Sunday, August 15, 2010

Comments on gay marriage ruling in California

I've been reading a lot of Christian responses to the gay marriage ruling in California, and have a few points I'd like to make.  For anybody who doesn't know, a judge recently ruled to overturn the ban on same-sex marriage that the voters of California narrowly approved in the 2008 election.  The Christians are screaming about it.  Here are my comments:

1. The US has never been at the leading edge of civil rights.  They were not leaders in getting rid of slavery, not leaders in allowing women to vote, not leaders in eliminating segregation, etc.  They are, once again, not leaders on the gay marriage issue.

2.  American Christians want you to believe that gay marriage will be the downfall of society.  There are several countries where gay marriage has been legal for a while, and nothing bad has happened yet.  They ignore this fact as easily as they ignore scientific facts.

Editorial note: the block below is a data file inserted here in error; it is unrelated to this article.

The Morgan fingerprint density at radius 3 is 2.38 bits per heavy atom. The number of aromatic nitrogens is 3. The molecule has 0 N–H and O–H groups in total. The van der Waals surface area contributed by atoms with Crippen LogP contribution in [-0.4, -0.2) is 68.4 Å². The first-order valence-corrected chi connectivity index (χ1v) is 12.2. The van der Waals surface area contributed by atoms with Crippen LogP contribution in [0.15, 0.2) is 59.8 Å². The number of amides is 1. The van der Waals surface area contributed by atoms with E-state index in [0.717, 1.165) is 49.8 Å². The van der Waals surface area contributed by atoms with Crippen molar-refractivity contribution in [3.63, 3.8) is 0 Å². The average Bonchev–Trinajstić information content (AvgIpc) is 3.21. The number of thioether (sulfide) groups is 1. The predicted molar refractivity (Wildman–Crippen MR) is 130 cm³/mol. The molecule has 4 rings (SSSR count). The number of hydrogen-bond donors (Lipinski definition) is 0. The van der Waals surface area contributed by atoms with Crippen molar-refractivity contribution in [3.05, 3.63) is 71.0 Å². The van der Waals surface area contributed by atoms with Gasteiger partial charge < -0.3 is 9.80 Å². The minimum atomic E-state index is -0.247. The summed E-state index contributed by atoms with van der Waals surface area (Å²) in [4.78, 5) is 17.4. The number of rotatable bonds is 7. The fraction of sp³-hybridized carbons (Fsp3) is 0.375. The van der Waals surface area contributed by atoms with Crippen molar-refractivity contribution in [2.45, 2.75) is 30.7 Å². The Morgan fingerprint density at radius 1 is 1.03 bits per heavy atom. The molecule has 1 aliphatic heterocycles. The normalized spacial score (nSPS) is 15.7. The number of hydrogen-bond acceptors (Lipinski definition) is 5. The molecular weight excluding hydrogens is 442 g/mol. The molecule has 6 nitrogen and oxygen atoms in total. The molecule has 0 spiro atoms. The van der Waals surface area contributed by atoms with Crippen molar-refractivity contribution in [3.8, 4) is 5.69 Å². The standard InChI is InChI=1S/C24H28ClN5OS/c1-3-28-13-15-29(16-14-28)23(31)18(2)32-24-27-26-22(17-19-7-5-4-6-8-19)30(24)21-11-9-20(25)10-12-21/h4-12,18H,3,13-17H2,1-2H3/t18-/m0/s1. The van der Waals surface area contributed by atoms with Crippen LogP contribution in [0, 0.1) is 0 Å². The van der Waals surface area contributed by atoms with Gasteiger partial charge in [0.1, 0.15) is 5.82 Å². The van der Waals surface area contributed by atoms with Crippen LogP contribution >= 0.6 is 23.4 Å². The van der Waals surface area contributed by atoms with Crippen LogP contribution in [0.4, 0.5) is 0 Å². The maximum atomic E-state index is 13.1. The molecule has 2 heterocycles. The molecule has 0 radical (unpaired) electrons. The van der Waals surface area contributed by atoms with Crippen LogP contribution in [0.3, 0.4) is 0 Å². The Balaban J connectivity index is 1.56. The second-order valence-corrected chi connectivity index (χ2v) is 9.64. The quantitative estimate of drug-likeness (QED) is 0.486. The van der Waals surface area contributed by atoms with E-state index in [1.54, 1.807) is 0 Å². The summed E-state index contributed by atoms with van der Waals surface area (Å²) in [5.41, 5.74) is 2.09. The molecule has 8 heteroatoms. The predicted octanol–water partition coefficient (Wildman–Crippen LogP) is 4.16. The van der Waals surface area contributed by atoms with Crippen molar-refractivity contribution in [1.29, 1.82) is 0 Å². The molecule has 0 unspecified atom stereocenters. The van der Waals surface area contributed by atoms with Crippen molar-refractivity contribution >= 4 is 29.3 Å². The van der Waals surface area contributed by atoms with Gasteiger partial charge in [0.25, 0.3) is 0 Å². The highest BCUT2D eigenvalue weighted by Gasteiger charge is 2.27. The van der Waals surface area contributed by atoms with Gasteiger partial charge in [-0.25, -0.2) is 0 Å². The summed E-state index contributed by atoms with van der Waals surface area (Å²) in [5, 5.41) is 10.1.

3.  There are those who are arguing that because the people voted 52% in favour of the ban, that it should stand, regardless of what a judge thinks.  I'd say they should be careful of what they say now because the trend is changing rapidly.  What do you think the results of a similar referendum would have been 30 years ago?   Does anybody think that 48% of voters would have voted to allow gay marriage at that time?  I think not.  Young people are more tolerant, and older generations are dying off.  It's only a matter of a little time, maybe as little as 5 years, before the results would swing the other way.  If it's then put to another referendum and gay marriage is legalised, would the Christians then scream that the voice of the people matters the most?  Again, I think not.  Their agenda is not about any kind of democratic ideal, it's about their ancient book.  Also, it's strange that all of the negative TV coverage I've seen makes a really strong point about the 7 million voters who voted for the ban, but not a single one made even a single mention of the 6.4 million people who voted against it.  They want to subtly make ignorant people think that the vote was overwhelming, or that very few people voted against the ban.